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Baginski Brandt & Brandt Port St. Lucie Criminal & Family Attorneys
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Port St. Lucie Child Support Attorney

Every state has its own guidelines for determining how much child support should be paid out. These guidelines will be different from state to state, but in general, they are based on the income of the parents, the expenses, and what the children need. Some states allow the judge to have more leeway in figuring out what the amount of the child support should be. However, in other states, that amount cannot vary too greatly from the guidelines. Any amount must be justified because it can easily be appealed or overturned. In the state of Florida, if the amount deviates from the guidelines by more than five percent in either direction, proper justification must be provided. Although there is a mathematical formula that includes income and time-sharing schedule in determining child support, a Port St. Lucie child support attorney must explore for hidden income and other factors that can raise or reduce child support.

What Determines How Much Child Support Is Owed?

  1. The presence of any uncommon expenses in the children’s education, medical, dental, or psychological needs
  2. If the child receives income from any other source independently, not including supplemental security income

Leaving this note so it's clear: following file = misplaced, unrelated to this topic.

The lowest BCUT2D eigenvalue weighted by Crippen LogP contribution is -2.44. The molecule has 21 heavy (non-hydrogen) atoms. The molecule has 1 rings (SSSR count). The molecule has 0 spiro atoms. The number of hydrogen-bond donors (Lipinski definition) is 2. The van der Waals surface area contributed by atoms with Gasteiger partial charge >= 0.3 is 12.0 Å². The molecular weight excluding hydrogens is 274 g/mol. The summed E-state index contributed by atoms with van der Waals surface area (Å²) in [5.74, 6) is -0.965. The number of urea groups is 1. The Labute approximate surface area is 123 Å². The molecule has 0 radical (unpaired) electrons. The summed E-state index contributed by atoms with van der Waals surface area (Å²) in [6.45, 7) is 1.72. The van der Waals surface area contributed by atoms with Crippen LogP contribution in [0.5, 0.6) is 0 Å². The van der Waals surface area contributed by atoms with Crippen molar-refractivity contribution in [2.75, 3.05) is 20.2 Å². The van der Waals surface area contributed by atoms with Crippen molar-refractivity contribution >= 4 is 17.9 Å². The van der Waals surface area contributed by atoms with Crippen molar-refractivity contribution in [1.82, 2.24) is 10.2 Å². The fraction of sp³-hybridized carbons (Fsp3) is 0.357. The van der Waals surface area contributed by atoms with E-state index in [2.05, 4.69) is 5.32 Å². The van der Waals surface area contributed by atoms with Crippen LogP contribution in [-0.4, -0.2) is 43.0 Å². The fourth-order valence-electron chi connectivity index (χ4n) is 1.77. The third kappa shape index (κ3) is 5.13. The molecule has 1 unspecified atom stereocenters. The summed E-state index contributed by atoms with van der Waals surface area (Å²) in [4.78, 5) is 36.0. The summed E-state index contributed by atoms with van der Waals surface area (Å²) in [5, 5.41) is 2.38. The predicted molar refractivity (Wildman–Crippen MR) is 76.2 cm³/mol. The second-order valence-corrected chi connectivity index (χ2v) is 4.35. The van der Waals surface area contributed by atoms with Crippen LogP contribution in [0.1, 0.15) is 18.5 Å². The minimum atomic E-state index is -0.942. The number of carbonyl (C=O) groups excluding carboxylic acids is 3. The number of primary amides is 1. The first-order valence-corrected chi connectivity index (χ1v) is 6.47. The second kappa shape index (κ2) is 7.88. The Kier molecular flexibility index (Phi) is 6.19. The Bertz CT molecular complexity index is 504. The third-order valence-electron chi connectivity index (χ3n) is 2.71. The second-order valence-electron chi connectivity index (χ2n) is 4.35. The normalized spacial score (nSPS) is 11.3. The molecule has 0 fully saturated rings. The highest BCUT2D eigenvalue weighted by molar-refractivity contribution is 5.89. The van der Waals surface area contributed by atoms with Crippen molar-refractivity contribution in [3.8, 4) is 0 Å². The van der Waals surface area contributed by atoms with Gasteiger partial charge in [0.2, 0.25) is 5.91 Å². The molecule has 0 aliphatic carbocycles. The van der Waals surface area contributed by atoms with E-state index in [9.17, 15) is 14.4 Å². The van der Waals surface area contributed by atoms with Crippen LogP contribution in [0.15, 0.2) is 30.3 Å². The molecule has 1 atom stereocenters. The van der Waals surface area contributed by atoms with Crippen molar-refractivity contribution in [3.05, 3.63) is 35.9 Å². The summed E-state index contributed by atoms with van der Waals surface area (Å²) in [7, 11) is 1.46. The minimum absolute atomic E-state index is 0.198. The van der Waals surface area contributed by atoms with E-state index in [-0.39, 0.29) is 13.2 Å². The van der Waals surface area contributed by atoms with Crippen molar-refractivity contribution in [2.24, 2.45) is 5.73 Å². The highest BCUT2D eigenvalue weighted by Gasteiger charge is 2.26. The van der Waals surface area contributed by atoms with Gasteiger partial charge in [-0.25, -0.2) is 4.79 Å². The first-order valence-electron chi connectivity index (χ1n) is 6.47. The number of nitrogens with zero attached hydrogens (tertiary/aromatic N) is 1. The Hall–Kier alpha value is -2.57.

3. If there is a spousal payment (Alimony).
  4. If the income and expenses of either or both parents are seasonal and fluctuate throughout the years. For some occupations, income is not steady. There can more during one year but less in another.
  5. How to hold the child is, and the need for daycare.
  6. How much do the parents spend on health insurance for themselves and for the child?
  7. Are there mandatory deductions, such as retirement or union dues from the parent’s income.
  8. Does the child have special needs that incur an extra cost that needs to be continually supported, even though covering this expense will exceed the amount proposed by the guidelines? Special needs include any disabilities that the child suffers from and which requires additional support.

Assets & Child Support

  1. What assets are available to the child
  2. How that impacts the IRS exemption for dependents. If the parent who is not the child’ custodian continues to pay support, the judge may order the rotation of the IRS dependency exemption.
  3. How much time will the child spend with each parent? The number of overnight stays of the child is directly entered into the formula to calculate child support.
  4. If a parent has an asset that is used as income, even if such asset is not liquid, it may be used in calculating child support.
  5. Any support received by the parent may be examined for its potential as income used in calculating child support.
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